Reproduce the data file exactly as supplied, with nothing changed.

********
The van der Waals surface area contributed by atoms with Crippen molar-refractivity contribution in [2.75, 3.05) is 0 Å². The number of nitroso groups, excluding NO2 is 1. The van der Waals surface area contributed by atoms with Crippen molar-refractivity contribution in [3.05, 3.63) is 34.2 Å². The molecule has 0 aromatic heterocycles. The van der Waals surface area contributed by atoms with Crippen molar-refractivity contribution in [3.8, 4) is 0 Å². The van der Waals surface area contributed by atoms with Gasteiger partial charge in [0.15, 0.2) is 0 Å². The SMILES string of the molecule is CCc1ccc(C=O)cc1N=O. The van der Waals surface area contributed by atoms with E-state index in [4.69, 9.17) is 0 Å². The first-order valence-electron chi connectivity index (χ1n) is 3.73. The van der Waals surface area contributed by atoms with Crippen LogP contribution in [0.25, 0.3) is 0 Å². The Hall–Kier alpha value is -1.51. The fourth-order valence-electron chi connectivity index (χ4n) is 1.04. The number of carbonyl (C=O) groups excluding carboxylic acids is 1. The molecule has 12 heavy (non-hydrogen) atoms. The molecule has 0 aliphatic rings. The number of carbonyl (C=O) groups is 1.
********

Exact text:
The van der Waals surface area contributed by atoms with Crippen molar-refractivity contribution in [2.75, 3.05) is 0 Å². The number of nitroso groups, excluding NO2 is 1. The van der Waals surface area contributed by atoms with Crippen molar-refractivity contribution in [3.05, 3.63) is 34.2 Å². The molecule has 0 aromatic heterocycles. The van der Waals surface area contributed by atoms with Crippen molar-refractivity contribution in [3.8, 4) is 0 Å². The van der Waals surface area contributed by atoms with Gasteiger partial charge in [0.15, 0.2) is 0 Å². The SMILES string of the molecule is CCc1ccc(C=O)cc1N=O. The van der Waals surface area contributed by atoms with E-state index in [4.69, 9.17) is 0 Å². The first-order valence-electron chi connectivity index (χ1n) is 3.73. The van der Waals surface area contributed by atoms with Crippen LogP contribution in [0.25, 0.3) is 0 Å². The Hall–Kier alpha value is -1.51. The fourth-order valence-electron chi connectivity index (χ4n) is 1.04. The number of carbonyl (C=O) groups excluding carboxylic acids is 1. The molecule has 12 heavy (non-hydrogen) atoms. The molecule has 0 aliphatic rings. The number of carbonyl (C=O) groups is 1.